Blue Underground's transfer, which is in the 2:35.1 aspect ratio, is pristine. The image is crisp without visible signs of digital trickery. The sole audio track is English DTS-HD Mono. English, Spanish, and French subs are provided. An interview with the director and English and Italian trailers are the sole extras. 

Rarely does a Blu-Ray menu warrant attention in a review, but the menu on this disc deserves consideration. It opens with an animated sequence that presents the film's title and then riddles it with bullets. A series of scenes from the film unfold at the top of the menu screen while film's theme music plays in the background. This fancy menu doesn't add any functionality but it sure does look and sound cool.

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Giuliano MontaldoMino RoliOvid DemarisIsrael HorovitzJohn CassavetesBritt EklandPeter FalkGabriele FerzettiCrimeDramaThriller
BlakeSeptember 19, 2010 12:03 PM

Interesting in that it predates wave of similar films. If this had been made several years later by Di Leo or others doing an Ocean's 11 style riff on what they were doing that would have been far more interesting. I guess they had Mino Roli trying/struggling to adapt the book for the screen but script itself just never seems to come together but as you mention the overall cynicism does seem to work. Roli's only interesting crime film to me (though all over the place) was Master Touch (most notable for its crazy car chase). In other directors or screenwriters hands more adept at this type of film, I can only wonder what could have been... Machine Gun as forgettable as it is does at least boast a somewhat memorable ending (well people at least seem to remember it more for its ending than anything else). They at least get one set piece right but by coming so late in the film doesn't have nearly as much impact as it could have. Don't remember much about Britt Ekland here other than her role seemed to not be underwritten but not written at all, they just brought her in from make up and threw her in random scenes as eye candy.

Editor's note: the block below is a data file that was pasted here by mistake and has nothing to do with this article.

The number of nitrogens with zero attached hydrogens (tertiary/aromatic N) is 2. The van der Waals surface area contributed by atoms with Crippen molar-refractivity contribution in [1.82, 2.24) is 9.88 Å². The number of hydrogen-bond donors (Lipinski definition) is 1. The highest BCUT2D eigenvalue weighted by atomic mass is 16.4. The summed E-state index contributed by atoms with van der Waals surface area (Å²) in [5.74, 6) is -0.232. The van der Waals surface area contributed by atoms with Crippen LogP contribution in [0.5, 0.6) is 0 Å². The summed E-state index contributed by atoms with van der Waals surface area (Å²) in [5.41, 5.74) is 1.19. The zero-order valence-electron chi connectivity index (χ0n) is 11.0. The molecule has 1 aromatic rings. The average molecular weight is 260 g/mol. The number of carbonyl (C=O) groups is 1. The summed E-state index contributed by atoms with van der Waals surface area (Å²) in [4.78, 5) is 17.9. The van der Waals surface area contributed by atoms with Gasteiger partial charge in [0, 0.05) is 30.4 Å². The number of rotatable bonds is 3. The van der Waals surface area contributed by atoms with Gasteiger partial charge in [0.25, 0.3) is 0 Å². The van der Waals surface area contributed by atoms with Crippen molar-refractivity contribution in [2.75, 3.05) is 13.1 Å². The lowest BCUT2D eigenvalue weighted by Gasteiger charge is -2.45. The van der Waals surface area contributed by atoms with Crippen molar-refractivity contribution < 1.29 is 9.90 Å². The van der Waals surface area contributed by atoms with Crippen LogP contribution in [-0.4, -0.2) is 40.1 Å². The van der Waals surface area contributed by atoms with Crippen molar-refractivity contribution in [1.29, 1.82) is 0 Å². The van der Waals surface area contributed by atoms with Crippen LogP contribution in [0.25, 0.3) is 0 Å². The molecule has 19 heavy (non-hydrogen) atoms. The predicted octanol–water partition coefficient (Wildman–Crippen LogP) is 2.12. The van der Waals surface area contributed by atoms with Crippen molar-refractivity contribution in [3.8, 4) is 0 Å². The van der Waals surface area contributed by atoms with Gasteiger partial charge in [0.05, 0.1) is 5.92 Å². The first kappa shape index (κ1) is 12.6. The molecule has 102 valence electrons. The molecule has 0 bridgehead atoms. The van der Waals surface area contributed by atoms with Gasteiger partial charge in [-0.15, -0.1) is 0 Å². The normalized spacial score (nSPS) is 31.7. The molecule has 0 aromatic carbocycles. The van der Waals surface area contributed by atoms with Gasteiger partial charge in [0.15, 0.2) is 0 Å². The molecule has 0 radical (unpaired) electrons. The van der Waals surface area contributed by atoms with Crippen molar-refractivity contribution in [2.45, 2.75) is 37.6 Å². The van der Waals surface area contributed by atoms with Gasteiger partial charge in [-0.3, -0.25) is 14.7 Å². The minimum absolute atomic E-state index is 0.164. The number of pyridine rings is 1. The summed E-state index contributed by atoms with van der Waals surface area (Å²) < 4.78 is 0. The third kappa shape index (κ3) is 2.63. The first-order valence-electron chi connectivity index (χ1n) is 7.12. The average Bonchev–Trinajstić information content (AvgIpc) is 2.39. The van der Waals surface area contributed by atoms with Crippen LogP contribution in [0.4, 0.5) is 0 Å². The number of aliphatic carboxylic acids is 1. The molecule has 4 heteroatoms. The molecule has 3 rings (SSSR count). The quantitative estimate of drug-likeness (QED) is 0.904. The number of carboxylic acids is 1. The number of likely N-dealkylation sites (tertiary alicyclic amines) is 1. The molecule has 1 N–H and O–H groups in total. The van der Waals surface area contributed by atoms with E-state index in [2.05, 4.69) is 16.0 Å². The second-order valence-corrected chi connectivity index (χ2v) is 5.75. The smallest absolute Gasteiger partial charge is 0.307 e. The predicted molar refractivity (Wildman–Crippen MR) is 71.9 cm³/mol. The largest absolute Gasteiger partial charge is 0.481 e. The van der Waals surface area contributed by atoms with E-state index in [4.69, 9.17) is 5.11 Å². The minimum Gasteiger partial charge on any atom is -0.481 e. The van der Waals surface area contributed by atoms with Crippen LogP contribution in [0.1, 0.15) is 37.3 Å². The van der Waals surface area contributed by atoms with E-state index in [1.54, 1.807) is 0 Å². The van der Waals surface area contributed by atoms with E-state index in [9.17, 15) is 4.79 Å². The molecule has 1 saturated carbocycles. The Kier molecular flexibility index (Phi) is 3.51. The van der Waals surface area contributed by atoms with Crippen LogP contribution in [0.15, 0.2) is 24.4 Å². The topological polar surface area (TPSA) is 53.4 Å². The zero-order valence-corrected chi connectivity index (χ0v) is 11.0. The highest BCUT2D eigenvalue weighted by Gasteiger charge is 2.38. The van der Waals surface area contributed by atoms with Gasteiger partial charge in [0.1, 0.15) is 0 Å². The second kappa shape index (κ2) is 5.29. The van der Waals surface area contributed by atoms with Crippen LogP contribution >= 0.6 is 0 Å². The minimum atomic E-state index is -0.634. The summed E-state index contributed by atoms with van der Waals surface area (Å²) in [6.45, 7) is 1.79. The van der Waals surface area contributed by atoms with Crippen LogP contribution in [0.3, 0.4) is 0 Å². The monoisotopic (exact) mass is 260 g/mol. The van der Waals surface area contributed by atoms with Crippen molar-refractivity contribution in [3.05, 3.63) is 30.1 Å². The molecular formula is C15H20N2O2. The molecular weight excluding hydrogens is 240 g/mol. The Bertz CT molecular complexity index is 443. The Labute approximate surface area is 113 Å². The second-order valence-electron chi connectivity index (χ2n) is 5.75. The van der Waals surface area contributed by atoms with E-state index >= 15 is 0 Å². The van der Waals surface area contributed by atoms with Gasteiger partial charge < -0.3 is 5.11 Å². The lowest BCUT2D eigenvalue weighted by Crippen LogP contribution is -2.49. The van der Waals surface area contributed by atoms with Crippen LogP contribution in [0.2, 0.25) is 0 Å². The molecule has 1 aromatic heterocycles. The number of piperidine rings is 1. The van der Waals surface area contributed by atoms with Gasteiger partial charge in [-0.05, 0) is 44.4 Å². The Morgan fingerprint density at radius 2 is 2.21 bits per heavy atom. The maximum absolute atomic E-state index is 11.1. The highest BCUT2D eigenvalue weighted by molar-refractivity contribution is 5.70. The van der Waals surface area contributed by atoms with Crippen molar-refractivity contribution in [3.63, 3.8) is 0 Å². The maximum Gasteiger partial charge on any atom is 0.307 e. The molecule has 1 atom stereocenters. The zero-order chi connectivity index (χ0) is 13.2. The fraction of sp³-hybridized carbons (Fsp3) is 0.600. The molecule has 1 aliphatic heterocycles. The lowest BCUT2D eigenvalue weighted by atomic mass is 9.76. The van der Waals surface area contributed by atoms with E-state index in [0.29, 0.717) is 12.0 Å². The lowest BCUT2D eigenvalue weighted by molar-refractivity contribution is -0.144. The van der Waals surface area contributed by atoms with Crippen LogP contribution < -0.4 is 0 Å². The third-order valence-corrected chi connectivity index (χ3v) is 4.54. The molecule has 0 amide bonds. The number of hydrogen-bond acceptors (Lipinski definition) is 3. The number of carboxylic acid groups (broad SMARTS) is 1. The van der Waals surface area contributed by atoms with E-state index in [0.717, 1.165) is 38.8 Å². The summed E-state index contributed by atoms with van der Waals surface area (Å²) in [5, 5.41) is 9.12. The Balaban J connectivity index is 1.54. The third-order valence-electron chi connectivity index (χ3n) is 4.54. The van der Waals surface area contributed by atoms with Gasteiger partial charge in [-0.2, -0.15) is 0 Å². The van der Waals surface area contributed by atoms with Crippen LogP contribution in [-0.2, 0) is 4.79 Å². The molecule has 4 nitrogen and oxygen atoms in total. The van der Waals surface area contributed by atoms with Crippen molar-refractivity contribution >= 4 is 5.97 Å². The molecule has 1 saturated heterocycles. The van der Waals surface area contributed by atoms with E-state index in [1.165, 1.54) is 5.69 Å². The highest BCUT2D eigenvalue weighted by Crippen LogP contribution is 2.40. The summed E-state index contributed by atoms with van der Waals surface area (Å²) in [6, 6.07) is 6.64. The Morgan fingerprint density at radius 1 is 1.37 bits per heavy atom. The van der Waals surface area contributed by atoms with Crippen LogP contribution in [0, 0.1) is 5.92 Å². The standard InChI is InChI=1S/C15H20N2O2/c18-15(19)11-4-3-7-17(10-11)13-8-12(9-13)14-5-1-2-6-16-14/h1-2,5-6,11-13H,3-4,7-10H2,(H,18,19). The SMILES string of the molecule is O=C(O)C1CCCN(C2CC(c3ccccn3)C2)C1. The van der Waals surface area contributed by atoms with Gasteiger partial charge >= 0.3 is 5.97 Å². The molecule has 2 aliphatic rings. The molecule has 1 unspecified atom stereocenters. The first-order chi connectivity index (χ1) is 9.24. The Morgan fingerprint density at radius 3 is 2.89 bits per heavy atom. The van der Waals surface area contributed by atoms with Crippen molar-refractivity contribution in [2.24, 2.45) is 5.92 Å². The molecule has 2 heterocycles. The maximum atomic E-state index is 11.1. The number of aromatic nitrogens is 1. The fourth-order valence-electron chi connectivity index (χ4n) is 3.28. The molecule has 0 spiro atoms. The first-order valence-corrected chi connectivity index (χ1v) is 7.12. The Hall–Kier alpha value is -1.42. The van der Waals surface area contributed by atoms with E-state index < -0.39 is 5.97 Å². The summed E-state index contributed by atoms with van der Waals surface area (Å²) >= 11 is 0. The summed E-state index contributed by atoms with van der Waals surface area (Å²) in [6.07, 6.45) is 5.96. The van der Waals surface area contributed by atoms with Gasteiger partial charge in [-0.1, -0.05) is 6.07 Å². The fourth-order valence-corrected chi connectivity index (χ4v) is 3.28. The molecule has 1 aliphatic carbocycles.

Rodney PerkinsSeptember 19, 2010 12:42 PM

After I wrote all this, I remember that it played at QT Fest 5. It does come off as weak compared to the top-tier stuff.

This movie has the right actors, look and tone, especially with that downbeat ending. I think it doesn't have enough action to keep the energy up. So, you get a lot of talking about stuff without people doing stuff. The casino heist and the build-up to it are great, but it takes so long to get there.

I think Cassavetes and Falk are the best things here. Britt Ekland is just there. At one point, the Hank McCain character calls her "dummy" as if it's her first name. It's like they knew she was just there to look pretty.

I would like to see some of the better Italian gangster flicks hit Blu-Ray, but I have a suspicion that they aren't as marketable as this one since it has Cassavetes and Falk in it.